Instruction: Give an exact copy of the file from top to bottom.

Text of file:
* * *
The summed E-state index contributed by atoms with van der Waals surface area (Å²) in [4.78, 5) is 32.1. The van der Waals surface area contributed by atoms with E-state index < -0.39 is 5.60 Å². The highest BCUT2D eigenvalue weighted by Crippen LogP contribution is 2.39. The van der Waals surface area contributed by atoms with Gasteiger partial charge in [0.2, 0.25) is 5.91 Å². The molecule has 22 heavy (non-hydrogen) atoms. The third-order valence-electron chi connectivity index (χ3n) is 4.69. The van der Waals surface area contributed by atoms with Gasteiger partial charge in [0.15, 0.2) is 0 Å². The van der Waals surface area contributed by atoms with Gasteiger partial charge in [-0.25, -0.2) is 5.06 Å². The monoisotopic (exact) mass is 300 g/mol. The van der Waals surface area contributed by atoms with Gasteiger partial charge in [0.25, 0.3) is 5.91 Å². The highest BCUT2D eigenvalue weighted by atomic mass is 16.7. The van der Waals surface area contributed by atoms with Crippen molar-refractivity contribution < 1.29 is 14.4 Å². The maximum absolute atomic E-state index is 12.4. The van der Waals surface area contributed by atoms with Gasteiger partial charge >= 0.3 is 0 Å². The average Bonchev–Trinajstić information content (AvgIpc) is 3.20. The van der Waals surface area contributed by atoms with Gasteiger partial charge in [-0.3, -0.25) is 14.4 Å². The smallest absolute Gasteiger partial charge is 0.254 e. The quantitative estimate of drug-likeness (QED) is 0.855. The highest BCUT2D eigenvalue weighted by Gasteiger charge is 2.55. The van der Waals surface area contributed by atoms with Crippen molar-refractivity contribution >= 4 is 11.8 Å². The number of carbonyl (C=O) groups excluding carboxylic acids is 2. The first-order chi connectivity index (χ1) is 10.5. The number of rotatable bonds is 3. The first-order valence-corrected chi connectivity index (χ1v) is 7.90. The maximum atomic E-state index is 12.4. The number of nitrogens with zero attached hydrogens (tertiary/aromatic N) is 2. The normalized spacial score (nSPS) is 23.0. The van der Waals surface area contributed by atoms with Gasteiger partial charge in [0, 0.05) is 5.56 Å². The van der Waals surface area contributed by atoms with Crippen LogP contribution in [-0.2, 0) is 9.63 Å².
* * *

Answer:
The summed E-state index contributed by atoms with van der Waals surface area (Å²) in [4.78, 5) is 32.1. The van der Waals surface area contributed by atoms with E-state index < -0.39 is 5.60 Å². The highest BCUT2D eigenvalue weighted by Crippen LogP contribution is 2.39. The van der Waals surface area contributed by atoms with Gasteiger partial charge in [0.2, 0.25) is 5.91 Å². The molecule has 22 heavy (non-hydrogen) atoms. The third-order valence-electron chi connectivity index (χ3n) is 4.69. The van der Waals surface area contributed by atoms with Gasteiger partial charge in [0.15, 0.2) is 0 Å². The van der Waals surface area contributed by atoms with Gasteiger partial charge in [-0.25, -0.2) is 5.06 Å². The monoisotopic (exact) mass is 300 g/mol. The van der Waals surface area contributed by atoms with Gasteiger partial charge in [0.25, 0.3) is 5.91 Å². The highest BCUT2D eigenvalue weighted by atomic mass is 16.7. The van der Waals surface area contributed by atoms with Crippen molar-refractivity contribution < 1.29 is 14.4 Å². The maximum absolute atomic E-state index is 12.4. The van der Waals surface area contributed by atoms with Gasteiger partial charge >= 0.3 is 0 Å². The average Bonchev–Trinajstić information content (AvgIpc) is 3.20. The van der Waals surface area contributed by atoms with Gasteiger partial charge in [-0.3, -0.25) is 14.4 Å². The smallest absolute Gasteiger partial charge is 0.254 e. The quantitative estimate of drug-likeness (QED) is 0.855. The highest BCUT2D eigenvalue weighted by Gasteiger charge is 2.55. The van der Waals surface area contributed by atoms with Crippen molar-refractivity contribution >= 4 is 11.8 Å². The number of carbonyl (C=O) groups excluding carboxylic acids is 2. The first-order chi connectivity index (χ1) is 10.5. The number of rotatable bonds is 3. The first-order valence-corrected chi connectivity index (χ1v) is 7.90. The maximum atomic E-state index is 12.4. The number of nitrogens with zero attached hydrogens (tertiary/aromatic N) is 2. The normalized spacial score (nSPS) is 23.0. The van der Waals surface area contributed by atoms with Gasteiger partial charge in [0, 0.05) is 5.56 Å². The van der Waals surface area contributed by atoms with Crippen LogP contribution in [-0.2, 0) is 9.63 Å².